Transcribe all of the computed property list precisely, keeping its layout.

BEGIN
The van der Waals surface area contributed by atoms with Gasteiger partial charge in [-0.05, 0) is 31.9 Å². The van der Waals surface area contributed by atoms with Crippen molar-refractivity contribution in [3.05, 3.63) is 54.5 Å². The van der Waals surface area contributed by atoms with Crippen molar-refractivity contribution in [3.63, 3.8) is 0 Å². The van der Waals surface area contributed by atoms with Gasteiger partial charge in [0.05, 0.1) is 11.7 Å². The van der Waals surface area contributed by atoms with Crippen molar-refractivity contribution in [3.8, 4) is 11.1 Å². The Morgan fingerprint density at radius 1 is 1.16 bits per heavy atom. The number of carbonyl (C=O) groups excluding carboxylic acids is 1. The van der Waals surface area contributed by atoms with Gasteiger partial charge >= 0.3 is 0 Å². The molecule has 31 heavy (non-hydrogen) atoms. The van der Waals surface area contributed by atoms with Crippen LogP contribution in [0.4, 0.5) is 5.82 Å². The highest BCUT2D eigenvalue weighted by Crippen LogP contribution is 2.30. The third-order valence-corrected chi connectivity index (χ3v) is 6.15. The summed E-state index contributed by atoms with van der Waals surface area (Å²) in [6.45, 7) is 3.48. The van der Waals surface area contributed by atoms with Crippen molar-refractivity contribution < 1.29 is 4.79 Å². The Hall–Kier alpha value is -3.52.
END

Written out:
The van der Waals surface area contributed by atoms with Gasteiger partial charge in [-0.05, 0) is 31.9 Å². The van der Waals surface area contributed by atoms with Crippen molar-refractivity contribution in [3.05, 3.63) is 54.5 Å². The van der Waals surface area contributed by atoms with Crippen molar-refractivity contribution in [3.63, 3.8) is 0 Å². The van der Waals surface area contributed by atoms with Gasteiger partial charge in [0.05, 0.1) is 11.7 Å². The van der Waals surface area contributed by atoms with Crippen molar-refractivity contribution in [3.8, 4) is 11.1 Å². The Morgan fingerprint density at radius 1 is 1.16 bits per heavy atom. The number of carbonyl (C=O) groups excluding carboxylic acids is 1. The van der Waals surface area contributed by atoms with Gasteiger partial charge >= 0.3 is 0 Å². The molecule has 31 heavy (non-hydrogen) atoms. The van der Waals surface area contributed by atoms with Crippen LogP contribution in [0.4, 0.5) is 5.82 Å². The highest BCUT2D eigenvalue weighted by Crippen LogP contribution is 2.30. The third-order valence-corrected chi connectivity index (χ3v) is 6.15. The summed E-state index contributed by atoms with van der Waals surface area (Å²) in [6.45, 7) is 3.48. The van der Waals surface area contributed by atoms with Crippen molar-refractivity contribution < 1.29 is 4.79 Å². The Hall–Kier alpha value is -3.52.